Mother raises rape awareness

By Christina Oddo

Writer

“A rapist can be the boy next door. They have no particular look to them,” the mother of a suicide victim said Tuesday in the Weis Center for Performing Arts.

University students, Greek and non-Greek, and faculty joined together to listen to “Kristin’s Story,” the tale of a Baker University student and Alpha Chi Omega sorority member who committed suicide on New Year’s Eve 1995 after experiencing acquaintance rape.

Andrea Cooper, Kristin’s mother, has been sharing her daughter’s story for the past twelve years and discussed assaults, suicide and depression in her address to the campus.

Cooper said that after automobile-related accidents, suicide is the second-most prevalent cause of deaths in people aged 10 to 24. She said that this trend will soon be evident in elementary schools.

Nearly 90 percent of all rapes are committed by a friend, relative or acquaintance, Cooper said, adding that more than 50 percent of college women have experienced sexual aggression from acquaintances. Cooper’s daughter Kristin was presumably raped by one of her fellow lifeguard friends.

As her family found out later, Kristin was clinically depressed. Cooper said the signs of depression include sadness, helplessness, difficulty concentrating and failure to maintain grades.

People with depression may experience feelings of guilt, worthlessness, irritability, excessive crying, chronic physical aches and pains that do not go away and thoughts of death and suicide, she said.

Cooper encouraged everyone to visit Depression.com or Depression.org to assess symptoms of depression.

Cooper cited statistics regarding the actions of rape survivors. She said that 46 percent of survivors of date rape told no one about the incident, 27 percent of survivors of stranger rape told no one and more than 95 percent did not report the rape to the police.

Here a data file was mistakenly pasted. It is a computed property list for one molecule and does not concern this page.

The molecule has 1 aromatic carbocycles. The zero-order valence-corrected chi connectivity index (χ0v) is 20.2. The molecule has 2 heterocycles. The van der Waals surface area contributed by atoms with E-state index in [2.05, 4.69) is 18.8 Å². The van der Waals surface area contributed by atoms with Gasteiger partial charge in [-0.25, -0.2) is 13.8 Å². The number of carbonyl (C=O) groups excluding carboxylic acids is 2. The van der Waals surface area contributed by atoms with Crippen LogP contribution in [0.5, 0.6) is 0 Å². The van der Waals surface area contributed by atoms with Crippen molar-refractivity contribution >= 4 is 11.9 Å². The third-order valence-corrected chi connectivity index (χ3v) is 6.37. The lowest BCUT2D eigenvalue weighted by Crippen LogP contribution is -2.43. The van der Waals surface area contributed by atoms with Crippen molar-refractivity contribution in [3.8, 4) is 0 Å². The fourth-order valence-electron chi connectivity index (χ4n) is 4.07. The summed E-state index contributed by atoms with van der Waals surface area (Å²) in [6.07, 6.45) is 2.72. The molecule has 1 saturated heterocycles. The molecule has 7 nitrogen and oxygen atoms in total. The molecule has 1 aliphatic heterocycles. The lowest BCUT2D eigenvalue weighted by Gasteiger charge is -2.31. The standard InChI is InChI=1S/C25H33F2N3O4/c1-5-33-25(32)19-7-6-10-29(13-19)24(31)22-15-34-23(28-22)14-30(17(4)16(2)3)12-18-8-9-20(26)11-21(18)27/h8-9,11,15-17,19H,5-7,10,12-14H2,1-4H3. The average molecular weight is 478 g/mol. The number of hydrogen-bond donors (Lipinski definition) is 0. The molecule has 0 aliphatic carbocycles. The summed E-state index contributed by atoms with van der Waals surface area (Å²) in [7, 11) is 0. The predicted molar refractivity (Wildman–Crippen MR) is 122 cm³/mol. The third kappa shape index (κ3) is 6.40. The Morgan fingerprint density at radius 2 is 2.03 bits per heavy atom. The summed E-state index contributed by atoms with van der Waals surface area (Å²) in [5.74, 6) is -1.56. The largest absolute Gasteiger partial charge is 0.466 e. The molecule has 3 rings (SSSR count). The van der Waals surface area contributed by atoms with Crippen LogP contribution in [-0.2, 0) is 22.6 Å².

“Rape is the crime of the heart for the victim and a crime of convenience for the perpetrator,” Cooper said.

Cooper presented a list of actions to help a friend or family member with assault or rape.

First and foremost, she said, believe the victim because 96-98 percent of the time, when a woman reports a rape, she’s telling the truth (U.S. Dept. Justice; Lonsway, et al, 2007).

Secondly, listen and do not post judgment. Offer shelter, be attainable and give comfort. It is important to be patient and understanding, but not overly protective, for it is critical to give the victim room to make her own to decisions and to do her own thinking, Cooper said.

Encourage action, and offer to go with the victim to seek help and guidance, she said. Accept the victim’s choice of solutions, and put the victim’s emotions and feelings first, not your own.

Cooper said the campus community should not be afraid to use the rape crisis hotline 1-800-656-HOPE and the website www.911rape.org.

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